The Hash Distinct algorithm reads its input, and builds an in-memory hash table. If an input row is found in the hash table, it is ignored; otherwise, it is written to a work table. If the input does not completely fit into the in-memory hash table, it is partitioned into smaller work tables, and processed recursively.
The Hash Distinct algorithm:
works very well if the distinct rows fit into an in-memory table, irrespective of the total number of rows in the input.
uses a work table, and as such can provide insensitive or value sensitive semantics.
returns a row as soon as it finds one that has not previously been returned. However, the results of a hash distinct must be fully materialized before returning from the query. If necessary, the optimizer adds a work table to the execution plan to ensure this.
locks the rows of its input.
The optimizer avoids generating access plans using the hash distinct algorithm if it detects that a low memory situation may occur during query execution. If the Hash Distinct algorithm executes in an environment where there is very little cache memory available, then it is not able to complete. In this case, the Hash Distinct method discards its interim results, and the Indexed Distinct algorithm is used instead.
Memory governor limits are dependent upon the server's multiprogramming level and the number of active connections. See Threading in SQL Anywhere, and Setting the database server's multiprogramming level.
The Indexed Distinct algorithm maintains a work table of the unique rows from the input. As rows are read from the input, an index on the work table is searched to find a previously seen duplicate of the input row. If one is found, the input row is ignored. Otherwise, the input row is inserted into the work table. The work table index is created on all the columns of the SELECT-list; in order to improve index performance, a hash expression is included as the first expression. This hash expression is a computed value embodying the values of all the columns in the SELECT-list.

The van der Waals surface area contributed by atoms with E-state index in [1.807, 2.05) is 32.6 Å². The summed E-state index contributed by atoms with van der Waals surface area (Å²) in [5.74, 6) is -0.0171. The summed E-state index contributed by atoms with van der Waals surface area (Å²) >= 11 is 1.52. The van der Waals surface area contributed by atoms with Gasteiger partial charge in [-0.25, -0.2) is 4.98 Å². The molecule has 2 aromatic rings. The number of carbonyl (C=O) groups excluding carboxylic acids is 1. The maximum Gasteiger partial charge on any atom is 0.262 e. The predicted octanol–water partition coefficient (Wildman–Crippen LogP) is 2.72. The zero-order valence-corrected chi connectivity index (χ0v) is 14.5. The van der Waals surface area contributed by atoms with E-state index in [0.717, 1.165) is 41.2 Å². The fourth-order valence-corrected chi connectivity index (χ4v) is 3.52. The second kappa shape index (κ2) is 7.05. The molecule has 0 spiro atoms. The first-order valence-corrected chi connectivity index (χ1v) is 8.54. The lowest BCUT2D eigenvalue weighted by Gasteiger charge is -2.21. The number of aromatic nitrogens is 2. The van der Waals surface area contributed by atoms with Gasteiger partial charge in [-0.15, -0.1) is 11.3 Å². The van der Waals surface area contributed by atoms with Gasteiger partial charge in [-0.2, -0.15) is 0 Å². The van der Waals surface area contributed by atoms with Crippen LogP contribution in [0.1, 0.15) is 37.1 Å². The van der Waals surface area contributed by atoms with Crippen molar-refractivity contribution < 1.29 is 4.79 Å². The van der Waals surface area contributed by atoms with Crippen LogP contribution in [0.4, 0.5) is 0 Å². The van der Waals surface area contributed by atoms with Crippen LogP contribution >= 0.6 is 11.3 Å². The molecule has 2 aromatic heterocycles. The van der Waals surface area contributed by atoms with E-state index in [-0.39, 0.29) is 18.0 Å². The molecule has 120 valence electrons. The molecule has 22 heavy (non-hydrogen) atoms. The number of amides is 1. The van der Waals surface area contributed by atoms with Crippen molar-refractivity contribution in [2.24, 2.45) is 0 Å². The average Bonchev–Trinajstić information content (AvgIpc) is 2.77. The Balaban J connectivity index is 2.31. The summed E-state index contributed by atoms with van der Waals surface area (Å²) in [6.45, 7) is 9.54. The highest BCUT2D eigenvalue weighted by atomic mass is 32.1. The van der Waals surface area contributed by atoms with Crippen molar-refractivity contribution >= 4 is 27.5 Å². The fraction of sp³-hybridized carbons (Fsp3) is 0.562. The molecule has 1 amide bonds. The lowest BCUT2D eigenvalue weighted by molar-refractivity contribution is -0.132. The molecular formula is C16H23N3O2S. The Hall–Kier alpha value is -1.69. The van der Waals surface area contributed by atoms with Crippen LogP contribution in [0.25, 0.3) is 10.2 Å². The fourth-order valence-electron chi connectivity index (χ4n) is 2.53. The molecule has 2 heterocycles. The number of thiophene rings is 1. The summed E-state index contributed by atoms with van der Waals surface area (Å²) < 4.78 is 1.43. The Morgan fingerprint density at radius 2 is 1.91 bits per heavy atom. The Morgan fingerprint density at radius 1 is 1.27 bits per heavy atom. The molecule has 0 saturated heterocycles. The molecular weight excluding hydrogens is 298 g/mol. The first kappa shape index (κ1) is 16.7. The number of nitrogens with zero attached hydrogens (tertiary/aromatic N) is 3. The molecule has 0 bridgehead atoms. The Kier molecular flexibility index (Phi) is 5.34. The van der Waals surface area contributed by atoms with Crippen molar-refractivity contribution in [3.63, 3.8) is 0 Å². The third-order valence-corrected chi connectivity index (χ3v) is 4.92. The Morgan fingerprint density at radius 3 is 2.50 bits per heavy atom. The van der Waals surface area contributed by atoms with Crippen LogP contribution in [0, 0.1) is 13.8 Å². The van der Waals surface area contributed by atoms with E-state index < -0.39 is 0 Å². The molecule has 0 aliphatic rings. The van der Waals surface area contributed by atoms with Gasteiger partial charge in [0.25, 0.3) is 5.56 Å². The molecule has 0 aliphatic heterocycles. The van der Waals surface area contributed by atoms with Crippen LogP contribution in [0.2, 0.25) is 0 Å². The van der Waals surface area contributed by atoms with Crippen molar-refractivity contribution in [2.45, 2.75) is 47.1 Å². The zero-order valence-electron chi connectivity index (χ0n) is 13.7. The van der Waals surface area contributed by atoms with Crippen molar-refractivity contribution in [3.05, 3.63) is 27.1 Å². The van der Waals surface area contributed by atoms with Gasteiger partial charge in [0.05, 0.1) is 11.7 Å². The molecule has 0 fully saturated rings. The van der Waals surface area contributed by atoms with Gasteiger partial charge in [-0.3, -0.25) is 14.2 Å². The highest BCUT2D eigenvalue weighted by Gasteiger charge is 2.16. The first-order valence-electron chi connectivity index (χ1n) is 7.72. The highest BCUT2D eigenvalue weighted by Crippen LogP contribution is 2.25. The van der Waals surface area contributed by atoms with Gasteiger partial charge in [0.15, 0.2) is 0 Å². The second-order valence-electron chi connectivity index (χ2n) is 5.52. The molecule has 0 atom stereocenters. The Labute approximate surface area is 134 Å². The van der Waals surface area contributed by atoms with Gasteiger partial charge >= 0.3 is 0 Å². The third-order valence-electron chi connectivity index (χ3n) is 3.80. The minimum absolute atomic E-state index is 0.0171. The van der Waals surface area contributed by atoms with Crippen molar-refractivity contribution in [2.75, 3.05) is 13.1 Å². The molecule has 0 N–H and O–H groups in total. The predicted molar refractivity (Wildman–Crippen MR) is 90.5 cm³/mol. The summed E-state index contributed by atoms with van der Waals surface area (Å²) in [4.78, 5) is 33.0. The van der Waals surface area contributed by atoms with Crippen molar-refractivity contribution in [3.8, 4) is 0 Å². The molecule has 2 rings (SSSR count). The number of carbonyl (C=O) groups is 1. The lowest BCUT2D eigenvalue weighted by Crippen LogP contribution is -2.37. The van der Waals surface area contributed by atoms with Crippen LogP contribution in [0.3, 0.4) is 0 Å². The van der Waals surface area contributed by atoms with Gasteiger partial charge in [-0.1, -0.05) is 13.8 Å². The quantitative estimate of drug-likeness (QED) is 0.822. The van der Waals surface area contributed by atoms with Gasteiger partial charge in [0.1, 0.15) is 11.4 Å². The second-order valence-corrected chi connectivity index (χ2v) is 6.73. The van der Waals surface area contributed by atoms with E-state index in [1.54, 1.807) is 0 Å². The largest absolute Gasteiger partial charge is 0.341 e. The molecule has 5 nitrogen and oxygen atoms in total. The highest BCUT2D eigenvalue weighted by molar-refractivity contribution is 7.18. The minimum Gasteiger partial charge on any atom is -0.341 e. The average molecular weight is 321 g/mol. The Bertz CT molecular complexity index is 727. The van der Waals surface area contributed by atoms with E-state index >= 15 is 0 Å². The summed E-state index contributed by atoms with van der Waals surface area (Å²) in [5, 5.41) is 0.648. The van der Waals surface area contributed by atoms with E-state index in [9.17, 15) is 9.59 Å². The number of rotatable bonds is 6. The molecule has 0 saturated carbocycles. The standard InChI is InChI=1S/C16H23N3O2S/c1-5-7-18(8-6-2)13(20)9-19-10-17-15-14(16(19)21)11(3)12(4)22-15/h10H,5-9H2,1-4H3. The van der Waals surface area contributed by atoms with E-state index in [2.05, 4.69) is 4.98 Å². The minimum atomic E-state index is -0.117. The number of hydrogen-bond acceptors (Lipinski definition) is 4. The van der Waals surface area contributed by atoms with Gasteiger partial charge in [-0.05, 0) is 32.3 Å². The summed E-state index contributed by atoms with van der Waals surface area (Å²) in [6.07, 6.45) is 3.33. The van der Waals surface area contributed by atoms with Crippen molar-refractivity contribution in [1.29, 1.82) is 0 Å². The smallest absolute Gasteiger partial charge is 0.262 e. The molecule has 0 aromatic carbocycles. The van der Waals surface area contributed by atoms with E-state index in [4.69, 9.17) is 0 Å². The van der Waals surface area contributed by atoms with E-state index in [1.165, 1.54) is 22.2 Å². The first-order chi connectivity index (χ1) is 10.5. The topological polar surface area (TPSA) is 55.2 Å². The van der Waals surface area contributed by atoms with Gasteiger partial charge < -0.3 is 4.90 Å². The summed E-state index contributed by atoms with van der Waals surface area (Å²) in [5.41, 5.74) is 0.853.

The Indexed Distinct method returns distinct rows as they are encountered. This allows it to return the first few rows quickly compared to other duplicate elimination methods. The Indexed Distinct algorithm only stores two rows in memory at a time, and can work well in extremely low memory situations. However, if the number of distinct rows is large, the execution cost of the Indexed Distinct algorithm is typically worse than Hash Distinct. The work table used to store distinct rows may not fit in cache, leading to rereading work table pages many times in a random access pattern.
Since the Indexed Distinct method uses a work table, it cannot provide fully-sensitive semantics; however, it also does not provide fully-insensitive semantics, and another work table is required for insensitive cursors. The Indexed Distinct method locks the rows of its input.
When the Indexed Distinct algorithm is needed due to low memory, a performance counter is incremented. You can see this using the QueryLowMemoryStrategy database or connection property, in the QueryLowMemoryStrategy statistic in the graphical plan (when run with statistics), or in the Query: Low Memory Strategies counter in the Windows Performance Monitor. See Performance Monitor statistics.